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Dr Peck's presentation to CRD August 12th 2015

Speaking to the terms of reference for the Independent Technical Advisory Committee.

For the benefit of the citizens and particularly the taxpayers, I hope you get advice from the very best world experts (because of the size of project) before any decisions are made on future treatment plants.

To take one part of the terms of reference.  The idea of water reclamation is technically feasible but is not needed here for the Capital Region. Why do you need expertise in this area? Just because it may be feasible?  We have an adequate water supply that will last at least 50 years or longer because of the reserve land set aside. 

Even with the continued climate change my understanding is that there will still be adequate rainwater available above the dams so why raise the expectation that you are going to spend taxpayers funds on reclaiming water – which is possible, and a good idea for areas like California, who have a water shortage problem.

The problem with the terms of reference is that there is not enough emphasis on ensuring that you will be able to get the committee’s advice on choosing the most economical solution for the taxpayer – surely that is your responsibility to state that goal. Could you not emphasise the priority of cost-containment and the least cost option? Please do not build a “Cadillac” system with all the “bells and whistles”.

In Chair Helps suggested amendments it is stated “Will advise as to how to best canvas the private sector broadly to see what solutions they have to best meet the goals of this project.” What are the goals of the project? Should they not be stated in the terms of reference? Hopefully the goal is to build sufficient land based treatment to satisfy the regulators but at the least cost possible. If you had an overall goal statement with the terms of reference it would be easier for applicants to decide whether they wish to be involved.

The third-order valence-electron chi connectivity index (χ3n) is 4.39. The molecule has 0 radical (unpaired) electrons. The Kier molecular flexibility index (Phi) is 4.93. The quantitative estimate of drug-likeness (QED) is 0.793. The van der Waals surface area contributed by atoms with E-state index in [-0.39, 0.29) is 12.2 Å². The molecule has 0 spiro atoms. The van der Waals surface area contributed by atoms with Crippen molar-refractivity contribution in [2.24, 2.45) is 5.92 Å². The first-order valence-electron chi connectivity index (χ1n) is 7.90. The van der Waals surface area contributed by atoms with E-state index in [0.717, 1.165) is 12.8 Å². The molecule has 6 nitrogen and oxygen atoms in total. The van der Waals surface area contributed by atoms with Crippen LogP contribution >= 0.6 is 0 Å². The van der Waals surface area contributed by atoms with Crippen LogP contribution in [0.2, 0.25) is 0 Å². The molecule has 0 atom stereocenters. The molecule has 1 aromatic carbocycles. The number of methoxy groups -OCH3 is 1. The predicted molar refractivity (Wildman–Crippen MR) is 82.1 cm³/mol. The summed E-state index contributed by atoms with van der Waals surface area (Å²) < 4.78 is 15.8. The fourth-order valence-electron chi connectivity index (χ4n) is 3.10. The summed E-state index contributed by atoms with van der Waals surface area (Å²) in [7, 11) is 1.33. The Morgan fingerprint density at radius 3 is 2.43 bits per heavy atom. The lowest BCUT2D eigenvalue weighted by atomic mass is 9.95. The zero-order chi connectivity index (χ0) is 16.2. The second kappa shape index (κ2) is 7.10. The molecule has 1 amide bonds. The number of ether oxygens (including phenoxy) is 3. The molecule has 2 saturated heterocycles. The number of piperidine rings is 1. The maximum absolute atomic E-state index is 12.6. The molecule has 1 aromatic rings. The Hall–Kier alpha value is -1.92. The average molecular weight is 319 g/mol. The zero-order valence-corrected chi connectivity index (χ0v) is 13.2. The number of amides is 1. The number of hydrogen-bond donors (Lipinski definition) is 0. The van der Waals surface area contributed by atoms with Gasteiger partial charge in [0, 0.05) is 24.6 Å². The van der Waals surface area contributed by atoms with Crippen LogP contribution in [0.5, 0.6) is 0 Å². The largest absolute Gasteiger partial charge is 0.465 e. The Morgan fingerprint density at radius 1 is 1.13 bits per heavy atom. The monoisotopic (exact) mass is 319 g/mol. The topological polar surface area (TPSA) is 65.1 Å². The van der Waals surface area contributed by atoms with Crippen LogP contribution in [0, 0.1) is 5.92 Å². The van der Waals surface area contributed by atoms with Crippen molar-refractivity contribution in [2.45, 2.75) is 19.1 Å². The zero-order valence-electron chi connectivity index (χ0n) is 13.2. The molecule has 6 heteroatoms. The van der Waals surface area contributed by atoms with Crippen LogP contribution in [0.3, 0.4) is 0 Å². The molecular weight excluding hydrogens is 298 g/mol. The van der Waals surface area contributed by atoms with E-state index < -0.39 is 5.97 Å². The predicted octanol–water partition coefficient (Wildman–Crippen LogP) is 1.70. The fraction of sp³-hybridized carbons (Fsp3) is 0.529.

Based on staff presentations to the Core Area Liquid Waste Management Committee in January this year the CRD Board had already spent $69.4 Million on planning including land acquisition. In addition you have now spent considerably more on planning with the West and East Side committees and in severance packages for the Seaterra Commission Staff. Is it not time for a bit more cost containment?

In the June 30th near final report from the Seaterra Commission I notice that the Craigflower Pump Station has been completed. A great achievement! This was needed to ensure the present sewerage system continues to cope with the volumes of sewage being generated. The Arbutus attenuation tanks have only the design completed. Why not give direction for these tanks to be constructed. If they were built then there would be less sewer overflows from the East Coast interceptor during times of heavy rainfall.

As a final note, on a different subject, I would like once again to suggest to you the potential to challenge the Federal Wastewater Systems Effluent Regulations  such as by a Judicial Review or an appeal to the Federal Court of the scientific basis for taking a “one size fits all” approach in the Regulations. The waiver would be based on the many studies showing the present practice of discharging the screened sewage through two deep sea outfalls, 60 meters below the ocean surface, through 200 meter long diffusers has a minimal impact on our unique marine environment. I urge you to have this option as a Plan B if it appears that the present planning results in an unaffordable burden on tax payers for no clear benefit to the overall environment (land, marine and global).

Thank you, 

Dr Shaun Peck, Public Health Consultant.

Medical Health Officer for the CRD 1989-1995

Member of Responsible Sewage Treatment Victoria www.rstv.ca

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